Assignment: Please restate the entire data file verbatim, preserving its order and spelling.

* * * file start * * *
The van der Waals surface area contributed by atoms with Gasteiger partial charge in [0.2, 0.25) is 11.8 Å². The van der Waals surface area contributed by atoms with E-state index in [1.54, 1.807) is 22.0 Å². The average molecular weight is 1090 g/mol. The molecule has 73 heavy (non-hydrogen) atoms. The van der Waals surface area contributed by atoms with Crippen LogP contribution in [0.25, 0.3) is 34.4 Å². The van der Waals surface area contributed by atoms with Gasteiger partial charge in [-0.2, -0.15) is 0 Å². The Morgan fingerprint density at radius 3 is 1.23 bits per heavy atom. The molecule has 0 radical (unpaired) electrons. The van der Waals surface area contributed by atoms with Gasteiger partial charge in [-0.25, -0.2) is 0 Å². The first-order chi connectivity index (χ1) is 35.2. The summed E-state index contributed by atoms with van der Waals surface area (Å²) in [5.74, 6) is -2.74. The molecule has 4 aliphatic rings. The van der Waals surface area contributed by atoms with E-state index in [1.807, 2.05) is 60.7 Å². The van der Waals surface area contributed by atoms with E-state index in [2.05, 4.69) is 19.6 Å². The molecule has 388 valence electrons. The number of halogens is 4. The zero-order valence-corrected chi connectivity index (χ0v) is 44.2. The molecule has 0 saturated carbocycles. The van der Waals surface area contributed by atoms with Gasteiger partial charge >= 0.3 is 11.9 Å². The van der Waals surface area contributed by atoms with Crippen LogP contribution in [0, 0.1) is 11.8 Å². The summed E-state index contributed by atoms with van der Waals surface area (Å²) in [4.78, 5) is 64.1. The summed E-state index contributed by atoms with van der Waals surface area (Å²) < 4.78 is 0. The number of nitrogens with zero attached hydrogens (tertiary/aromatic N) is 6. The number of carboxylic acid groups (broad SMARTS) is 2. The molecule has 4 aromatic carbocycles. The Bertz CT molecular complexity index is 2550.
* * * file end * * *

The van der Waals surface area contributed by atoms with Gasteiger partial charge in [0.2, 0.25) is 11.8 Å². The van der Waals surface area contributed by atoms with E-state index in [1.54, 1.807) is 22.0 Å². The average molecular weight is 1090 g/mol. The molecule has 73 heavy (non-hydrogen) atoms. The van der Waals surface area contributed by atoms with Crippen LogP contribution in [0.25, 0.3) is 34.4 Å². The van der Waals surface area contributed by atoms with Gasteiger partial charge in [-0.2, -0.15) is 0 Å². The Morgan fingerprint density at radius 3 is 1.23 bits per heavy atom. The molecule has 0 radical (unpaired) electrons. The van der Waals surface area contributed by atoms with Gasteiger partial charge in [-0.25, -0.2) is 0 Å². The first-order chi connectivity index (χ1) is 35.2. The summed E-state index contributed by atoms with van der Waals surface area (Å²) in [5.74, 6) is -2.74. The molecule has 4 aliphatic rings. The van der Waals surface area contributed by atoms with E-state index in [1.807, 2.05) is 60.7 Å². The van der Waals surface area contributed by atoms with E-state index in [2.05, 4.69) is 19.6 Å². The molecule has 388 valence electrons. The number of halogens is 4. The zero-order valence-corrected chi connectivity index (χ0v) is 44.2. The molecule has 0 saturated carbocycles. The van der Waals surface area contributed by atoms with Gasteiger partial charge >= 0.3 is 11.9 Å². The van der Waals surface area contributed by atoms with Crippen LogP contribution in [0, 0.1) is 11.8 Å². The summed E-state index contributed by atoms with van der Waals surface area (Å²) in [4.78, 5) is 64.1. The summed E-state index contributed by atoms with van der Waals surface area (Å²) < 4.78 is 0. The number of nitrogens with zero attached hydrogens (tertiary/aromatic N) is 6. The number of carboxylic acid groups (broad SMARTS) is 2. The molecule has 4 aromatic carbocycles. The Bertz CT molecular complexity index is 2550.